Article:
Nostalgia That’s Not Mine

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Credit: Sonia D’Almeida

Nivea has been doing a concert series every year where they have a popular artist pay tribute to the great Brazilian artists and give free shows around the country. This year, Ivete Sangalo (who I’ve written about before) and hip hop artist Criolo teamed up to cover soul legend Tim Maia.

Over the past couple of years, I’ve come to learn about Tim Maia. He’s a difficult figure to miss — his music is ubiquitous in commercials, radio, weekend barbecues, other artists’ set lists. Just like every American knows at least a couple of Michael Jackson songs, every Brazilian can sing a few of Tim Maia’s hits.

He’s an artist with an interesting history. (Wax Poetics published an extensive piece on him a few years back.) He was a rather intense, hard-partying musician who brought black American soul music to Brazil after traveling to the U.S. One of my favorite songs of his, Bom Senso, I thought was a deeply motivating song about the struggles he had faced and overcome until I discovered later he wrote it while immersed in a cult. I realized that in the voiceover parts, which I had previously ignored, he was telling the listener to read Universo em Desencanto, the cult’s holy book. (Fun fact: he sent out copies  to a number of famous musicians. John Lennon wrote him back: “Dear freak, I don’t understand Portuguese. What about LISTEN to this photo?” and enclosed a naked picture of himself.)

Going back to the concert, I was pleasantly surprised at the number of songs I recognized. The crowd was huge (nearing 180 thousand) and the energy from both the people and band was infectious. However as Criolo started a song and a woman gasped, “Aiii!” with delight and shock that he would dare attempt this musical gem (unfamiliar to me), I realized a disconnect I had from the rest. While for the Brazilian crowd, which ranged from old to young, this music made up the soundtrack of their culture, this was relatively new music for me. As much as I can sing every song, read up on the references, go down the YouTube rabbit hole with old videos,  it’s not going to resonate with me the way it will with others. It’s simply not a part of my cultural history. The music you hear growing up, whether you enjoy it or not, has a special significance that later music doesn’t. It’s linked to memories, your formative years, and it will always sound different than something you discovered as an adult.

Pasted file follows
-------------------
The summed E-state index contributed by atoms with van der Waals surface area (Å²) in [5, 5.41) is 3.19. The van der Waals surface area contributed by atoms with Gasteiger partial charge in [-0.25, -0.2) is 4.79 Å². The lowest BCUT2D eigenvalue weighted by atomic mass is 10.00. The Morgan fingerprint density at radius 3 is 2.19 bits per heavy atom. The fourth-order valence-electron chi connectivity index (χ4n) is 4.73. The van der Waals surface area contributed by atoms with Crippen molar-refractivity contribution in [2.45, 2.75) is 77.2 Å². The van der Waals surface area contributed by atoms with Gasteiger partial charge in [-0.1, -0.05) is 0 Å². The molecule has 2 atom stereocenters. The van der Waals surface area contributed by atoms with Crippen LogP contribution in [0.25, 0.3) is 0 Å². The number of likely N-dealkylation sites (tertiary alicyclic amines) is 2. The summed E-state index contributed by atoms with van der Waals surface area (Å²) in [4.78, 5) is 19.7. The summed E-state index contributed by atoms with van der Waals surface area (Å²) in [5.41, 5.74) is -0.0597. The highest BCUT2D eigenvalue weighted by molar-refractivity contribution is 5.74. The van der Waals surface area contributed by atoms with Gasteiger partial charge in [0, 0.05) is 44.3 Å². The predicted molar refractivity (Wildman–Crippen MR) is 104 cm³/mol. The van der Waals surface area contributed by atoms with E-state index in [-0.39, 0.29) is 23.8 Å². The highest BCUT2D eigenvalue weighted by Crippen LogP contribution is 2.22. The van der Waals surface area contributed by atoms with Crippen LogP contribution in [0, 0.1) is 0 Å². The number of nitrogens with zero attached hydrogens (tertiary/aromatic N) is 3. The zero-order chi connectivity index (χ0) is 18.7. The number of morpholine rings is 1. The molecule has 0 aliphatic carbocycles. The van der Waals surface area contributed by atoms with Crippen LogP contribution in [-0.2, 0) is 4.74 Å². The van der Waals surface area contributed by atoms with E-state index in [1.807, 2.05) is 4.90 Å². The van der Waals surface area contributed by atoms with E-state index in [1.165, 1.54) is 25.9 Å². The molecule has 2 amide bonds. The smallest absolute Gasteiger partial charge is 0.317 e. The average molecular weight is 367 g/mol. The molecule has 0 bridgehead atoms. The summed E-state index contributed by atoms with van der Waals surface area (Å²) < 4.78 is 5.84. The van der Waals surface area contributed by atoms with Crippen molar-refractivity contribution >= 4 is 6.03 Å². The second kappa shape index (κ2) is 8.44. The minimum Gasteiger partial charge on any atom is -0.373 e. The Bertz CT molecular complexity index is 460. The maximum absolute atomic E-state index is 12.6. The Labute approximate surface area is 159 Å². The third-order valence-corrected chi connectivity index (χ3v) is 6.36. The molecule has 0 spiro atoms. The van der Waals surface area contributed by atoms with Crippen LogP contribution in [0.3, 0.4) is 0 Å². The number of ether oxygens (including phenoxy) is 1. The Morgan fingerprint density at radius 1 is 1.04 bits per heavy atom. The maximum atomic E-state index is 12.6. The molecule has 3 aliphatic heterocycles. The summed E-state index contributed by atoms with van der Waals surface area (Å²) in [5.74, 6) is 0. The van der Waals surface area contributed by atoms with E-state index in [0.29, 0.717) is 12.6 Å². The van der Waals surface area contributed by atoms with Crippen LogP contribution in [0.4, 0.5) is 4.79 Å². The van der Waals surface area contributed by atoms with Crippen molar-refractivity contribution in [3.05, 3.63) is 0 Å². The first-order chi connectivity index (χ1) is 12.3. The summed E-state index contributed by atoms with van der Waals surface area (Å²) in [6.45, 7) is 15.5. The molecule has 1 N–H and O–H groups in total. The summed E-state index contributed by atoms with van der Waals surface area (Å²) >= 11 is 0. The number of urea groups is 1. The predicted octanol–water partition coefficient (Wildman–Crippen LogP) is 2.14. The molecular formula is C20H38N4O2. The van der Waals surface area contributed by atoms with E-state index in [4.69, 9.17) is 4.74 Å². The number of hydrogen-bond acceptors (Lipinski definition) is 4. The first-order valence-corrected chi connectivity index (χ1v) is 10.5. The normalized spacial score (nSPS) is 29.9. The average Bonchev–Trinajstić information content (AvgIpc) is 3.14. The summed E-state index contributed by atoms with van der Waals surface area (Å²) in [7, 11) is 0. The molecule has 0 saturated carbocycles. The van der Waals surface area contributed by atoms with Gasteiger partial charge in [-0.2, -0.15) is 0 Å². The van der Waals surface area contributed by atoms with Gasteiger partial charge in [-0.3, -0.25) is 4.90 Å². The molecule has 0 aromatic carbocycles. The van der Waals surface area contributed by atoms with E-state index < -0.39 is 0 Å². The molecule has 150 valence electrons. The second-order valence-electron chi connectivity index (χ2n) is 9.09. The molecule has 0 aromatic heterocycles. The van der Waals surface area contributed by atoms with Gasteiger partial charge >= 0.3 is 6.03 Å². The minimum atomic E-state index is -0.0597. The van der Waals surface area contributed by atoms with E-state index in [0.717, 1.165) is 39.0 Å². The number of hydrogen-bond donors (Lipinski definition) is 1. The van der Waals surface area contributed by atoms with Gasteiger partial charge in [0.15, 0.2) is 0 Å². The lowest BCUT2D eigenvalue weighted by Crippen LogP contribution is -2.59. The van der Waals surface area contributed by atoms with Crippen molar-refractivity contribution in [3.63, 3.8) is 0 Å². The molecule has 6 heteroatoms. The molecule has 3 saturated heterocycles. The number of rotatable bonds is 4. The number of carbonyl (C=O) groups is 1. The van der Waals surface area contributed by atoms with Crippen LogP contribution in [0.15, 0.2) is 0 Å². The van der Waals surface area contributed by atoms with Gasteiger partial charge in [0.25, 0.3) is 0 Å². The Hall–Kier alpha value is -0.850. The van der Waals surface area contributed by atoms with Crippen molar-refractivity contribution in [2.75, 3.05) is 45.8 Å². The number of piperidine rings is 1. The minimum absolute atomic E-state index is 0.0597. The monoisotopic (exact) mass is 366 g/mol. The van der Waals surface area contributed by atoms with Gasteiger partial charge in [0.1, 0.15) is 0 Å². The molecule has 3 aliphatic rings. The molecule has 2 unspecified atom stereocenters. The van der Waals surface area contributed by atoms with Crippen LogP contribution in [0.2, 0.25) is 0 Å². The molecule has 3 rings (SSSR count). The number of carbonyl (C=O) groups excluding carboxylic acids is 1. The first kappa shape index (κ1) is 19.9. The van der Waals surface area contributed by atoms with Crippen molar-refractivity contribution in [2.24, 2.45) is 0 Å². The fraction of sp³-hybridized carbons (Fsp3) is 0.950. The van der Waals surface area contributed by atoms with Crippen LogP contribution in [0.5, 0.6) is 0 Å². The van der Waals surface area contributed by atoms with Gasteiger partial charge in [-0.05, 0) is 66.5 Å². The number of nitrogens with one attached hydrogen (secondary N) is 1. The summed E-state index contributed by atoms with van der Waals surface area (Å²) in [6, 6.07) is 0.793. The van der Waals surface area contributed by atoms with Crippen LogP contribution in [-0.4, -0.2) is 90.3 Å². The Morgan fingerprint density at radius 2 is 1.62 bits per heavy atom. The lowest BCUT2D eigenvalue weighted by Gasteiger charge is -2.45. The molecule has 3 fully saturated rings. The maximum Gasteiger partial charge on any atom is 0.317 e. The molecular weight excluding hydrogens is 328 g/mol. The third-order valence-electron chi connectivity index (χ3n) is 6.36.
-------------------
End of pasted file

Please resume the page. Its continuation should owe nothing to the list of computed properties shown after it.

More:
Don’t get me wrong, I had an incredible time at the show. I simply realized that permeating another culture only goes so far. Although we all squealed like children when the fireworks went off in the end.

 

Five São Paulo Instagram Accounts to Follow

I know they say social media makes us less happy, but I have to argue that my Instagram lifts my mood. My aim is to post a photo a day of something interesting I see during my day. Sometimes I have days where I post nothing, sometimes I have the urge to post twenty photos, but I try to limit myself to one because I like the idea of picking a single image to sum up the day. This project has made me more mindful of my surroundings. Even though I do the same route most days, I find that sometimes just looking upwards leads to a new discovery.

The early bird gets the worm. #maritacas #vilaolimpia #saopaulocolorida #saopaulo #architecture

A photo posted by @tropicalsmog on

 

I also love getting inspiration from other accounts on Instagram. Here’s a few of my favorite SP-centered ones:

1. Calçada SP
Calçada is full of well, calçadas, or sidewalks, featuring interesting details, odd trash or classic Portuguese tiles. The account is an interesting project with the goal of strengthening the citizen’s relationship with the physical city, as well as drawing attention to the rather neglected and haphazard state of São Paulo’s sidewalks. (I used to be frustrated that my photos were coming out crooked until I realized it was the sidewalk that was uneven.)